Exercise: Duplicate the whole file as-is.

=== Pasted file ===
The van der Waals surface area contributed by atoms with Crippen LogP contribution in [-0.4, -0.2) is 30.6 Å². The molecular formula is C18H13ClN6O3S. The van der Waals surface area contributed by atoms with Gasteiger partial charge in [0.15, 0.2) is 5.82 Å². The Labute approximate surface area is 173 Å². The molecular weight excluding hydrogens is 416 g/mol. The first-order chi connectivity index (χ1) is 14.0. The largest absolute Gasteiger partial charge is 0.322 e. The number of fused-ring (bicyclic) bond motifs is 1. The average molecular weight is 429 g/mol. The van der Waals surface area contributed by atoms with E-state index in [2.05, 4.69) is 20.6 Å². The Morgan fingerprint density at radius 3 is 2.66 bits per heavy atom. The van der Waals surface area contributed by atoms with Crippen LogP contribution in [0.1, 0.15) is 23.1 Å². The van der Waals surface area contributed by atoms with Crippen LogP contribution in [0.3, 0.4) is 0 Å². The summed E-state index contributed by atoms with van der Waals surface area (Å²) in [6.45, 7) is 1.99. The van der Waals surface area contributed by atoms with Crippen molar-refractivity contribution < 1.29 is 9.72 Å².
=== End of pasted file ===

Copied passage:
The van der Waals surface area contributed by atoms with Crippen LogP contribution in [-0.4, -0.2) is 30.6 Å². The molecular formula is C18H13ClN6O3S. The van der Waals surface area contributed by atoms with Gasteiger partial charge in [0.15, 0.2) is 5.82 Å². The Labute approximate surface area is 173 Å². The molecular weight excluding hydrogens is 416 g/mol. The first-order chi connectivity index (χ1) is 14.0. The largest absolute Gasteiger partial charge is 0.322 e. The number of fused-ring (bicyclic) bond motifs is 1. The average molecular weight is 429 g/mol. The van der Waals surface area contributed by atoms with E-state index in [2.05, 4.69) is 20.6 Å². The Morgan fingerprint density at radius 3 is 2.66 bits per heavy atom. The van der Waals surface area contributed by atoms with Crippen LogP contribution in [0.1, 0.15) is 23.1 Å². The van der Waals surface area contributed by atoms with Crippen LogP contribution in [0.3, 0.4) is 0 Å². The summed E-state index contributed by atoms with van der Waals surface area (Å²) in [6.45, 7) is 1.99. The van der Waals surface area contributed by atoms with Crippen molar-refractivity contribution < 1.29 is 9.72 Å².